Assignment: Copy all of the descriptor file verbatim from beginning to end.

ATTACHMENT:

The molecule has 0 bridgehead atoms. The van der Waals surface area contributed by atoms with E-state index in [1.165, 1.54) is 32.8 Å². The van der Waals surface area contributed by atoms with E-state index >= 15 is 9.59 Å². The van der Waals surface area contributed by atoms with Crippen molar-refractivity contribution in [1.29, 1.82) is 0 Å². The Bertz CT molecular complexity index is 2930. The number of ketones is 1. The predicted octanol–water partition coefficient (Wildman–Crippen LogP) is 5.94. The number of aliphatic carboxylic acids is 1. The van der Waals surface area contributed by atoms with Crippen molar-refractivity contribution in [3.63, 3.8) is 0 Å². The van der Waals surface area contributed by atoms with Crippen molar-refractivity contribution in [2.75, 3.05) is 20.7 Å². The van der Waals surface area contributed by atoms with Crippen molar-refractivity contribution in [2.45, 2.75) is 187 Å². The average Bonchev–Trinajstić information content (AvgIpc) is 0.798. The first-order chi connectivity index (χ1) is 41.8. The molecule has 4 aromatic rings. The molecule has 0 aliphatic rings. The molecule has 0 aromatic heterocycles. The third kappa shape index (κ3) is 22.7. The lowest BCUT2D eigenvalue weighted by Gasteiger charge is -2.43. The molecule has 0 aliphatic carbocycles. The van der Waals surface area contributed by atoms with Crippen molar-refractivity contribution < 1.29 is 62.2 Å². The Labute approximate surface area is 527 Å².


The molecule has 0 bridgehead atoms. The van der Waals surface area contributed by atoms with E-state index in [1.165, 1.54) is 32.8 Å². The van der Waals surface area contributed by atoms with E-state index >= 15 is 9.59 Å². The van der Waals surface area contributed by atoms with Crippen molar-refractivity contribution in [1.29, 1.82) is 0 Å². The Bertz CT molecular complexity index is 2930. The number of ketones is 1. The predicted octanol–water partition coefficient (Wildman–Crippen LogP) is 5.94. The number of aliphatic carboxylic acids is 1. The van der Waals surface area contributed by atoms with Crippen molar-refractivity contribution in [3.63, 3.8) is 0 Å². The van der Waals surface area contributed by atoms with Crippen molar-refractivity contribution in [2.75, 3.05) is 20.7 Å². The van der Waals surface area contributed by atoms with Crippen molar-refractivity contribution in [2.45, 2.75) is 187 Å². The average Bonchev–Trinajstić information content (AvgIpc) is 0.798. The first-order chi connectivity index (χ1) is 41.8. The molecule has 4 aromatic rings. The molecule has 0 aliphatic rings. The molecule has 0 aromatic heterocycles. The third kappa shape index (κ3) is 22.7. The lowest BCUT2D eigenvalue weighted by Gasteiger charge is -2.43. The molecule has 0 aliphatic carbocycles. The van der Waals surface area contributed by atoms with Crippen molar-refractivity contribution < 1.29 is 62.2 Å². The Labute approximate surface area is 527 Å².